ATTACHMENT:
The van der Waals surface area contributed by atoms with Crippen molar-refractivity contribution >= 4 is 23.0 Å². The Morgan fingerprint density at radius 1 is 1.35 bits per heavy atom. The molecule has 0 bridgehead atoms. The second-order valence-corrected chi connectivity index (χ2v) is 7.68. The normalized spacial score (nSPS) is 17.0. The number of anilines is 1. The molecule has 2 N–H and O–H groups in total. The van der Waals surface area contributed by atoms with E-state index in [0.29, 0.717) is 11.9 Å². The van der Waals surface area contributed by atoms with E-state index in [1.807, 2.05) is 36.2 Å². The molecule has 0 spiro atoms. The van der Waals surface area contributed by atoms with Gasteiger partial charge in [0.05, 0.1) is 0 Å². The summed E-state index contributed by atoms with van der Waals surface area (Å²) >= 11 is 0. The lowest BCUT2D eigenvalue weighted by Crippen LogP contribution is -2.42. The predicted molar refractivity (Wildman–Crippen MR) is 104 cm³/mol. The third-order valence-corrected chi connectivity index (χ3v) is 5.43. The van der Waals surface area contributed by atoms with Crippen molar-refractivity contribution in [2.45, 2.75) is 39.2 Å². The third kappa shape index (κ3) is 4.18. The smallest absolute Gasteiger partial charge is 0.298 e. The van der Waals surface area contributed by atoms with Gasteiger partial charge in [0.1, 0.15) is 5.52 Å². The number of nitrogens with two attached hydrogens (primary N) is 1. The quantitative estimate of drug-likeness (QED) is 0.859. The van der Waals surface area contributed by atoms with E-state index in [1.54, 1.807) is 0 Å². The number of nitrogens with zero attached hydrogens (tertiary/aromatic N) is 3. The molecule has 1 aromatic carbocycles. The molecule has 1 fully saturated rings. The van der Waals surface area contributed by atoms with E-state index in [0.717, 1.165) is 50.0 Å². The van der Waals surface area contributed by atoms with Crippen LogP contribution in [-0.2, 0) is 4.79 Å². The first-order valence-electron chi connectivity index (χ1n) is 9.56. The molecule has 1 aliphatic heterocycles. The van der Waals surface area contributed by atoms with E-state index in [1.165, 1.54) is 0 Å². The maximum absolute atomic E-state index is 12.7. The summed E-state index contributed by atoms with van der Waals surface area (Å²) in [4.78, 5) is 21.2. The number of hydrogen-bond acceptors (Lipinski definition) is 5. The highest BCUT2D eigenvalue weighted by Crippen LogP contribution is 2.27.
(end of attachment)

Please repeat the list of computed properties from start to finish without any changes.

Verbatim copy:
The van der Waals surface area contributed by atoms with Crippen molar-refractivity contribution >= 4 is 23.0 Å². The Morgan fingerprint density at radius 1 is 1.35 bits per heavy atom. The molecule has 0 bridgehead atoms. The second-order valence-corrected chi connectivity index (χ2v) is 7.68. The normalized spacial score (nSPS) is 17.0. The number of anilines is 1. The molecule has 2 N–H and O–H groups in total. The van der Waals surface area contributed by atoms with E-state index in [0.29, 0.717) is 11.9 Å². The van der Waals surface area contributed by atoms with E-state index in [1.807, 2.05) is 36.2 Å². The molecule has 0 spiro atoms. The van der Waals surface area contributed by atoms with Gasteiger partial charge in [0.05, 0.1) is 0 Å². The summed E-state index contributed by atoms with van der Waals surface area (Å²) >= 11 is 0. The lowest BCUT2D eigenvalue weighted by Crippen LogP contribution is -2.42. The predicted molar refractivity (Wildman–Crippen MR) is 104 cm³/mol. The third-order valence-corrected chi connectivity index (χ3v) is 5.43. The van der Waals surface area contributed by atoms with Crippen molar-refractivity contribution in [2.45, 2.75) is 39.2 Å². The third kappa shape index (κ3) is 4.18. The smallest absolute Gasteiger partial charge is 0.298 e. The van der Waals surface area contributed by atoms with Gasteiger partial charge in [0.1, 0.15) is 5.52 Å². The number of nitrogens with two attached hydrogens (primary N) is 1. The quantitative estimate of drug-likeness (QED) is 0.859. The van der Waals surface area contributed by atoms with E-state index in [1.54, 1.807) is 0 Å². The number of nitrogens with zero attached hydrogens (tertiary/aromatic N) is 3. The molecule has 1 aromatic carbocycles. The molecule has 1 fully saturated rings. The van der Waals surface area contributed by atoms with E-state index in [0.717, 1.165) is 50.0 Å². The van der Waals surface area contributed by atoms with Crippen LogP contribution in [-0.2, 0) is 4.79 Å². The first-order valence-electron chi connectivity index (χ1n) is 9.56. The molecule has 1 aliphatic heterocycles. The van der Waals surface area contributed by atoms with E-state index in [1.165, 1.54) is 0 Å². The maximum absolute atomic E-state index is 12.7. The summed E-state index contributed by atoms with van der Waals surface area (Å²) in [4.78, 5) is 21.2. The number of hydrogen-bond acceptors (Lipinski definition) is 5. The highest BCUT2D eigenvalue weighted by Crippen LogP contribution is 2.27.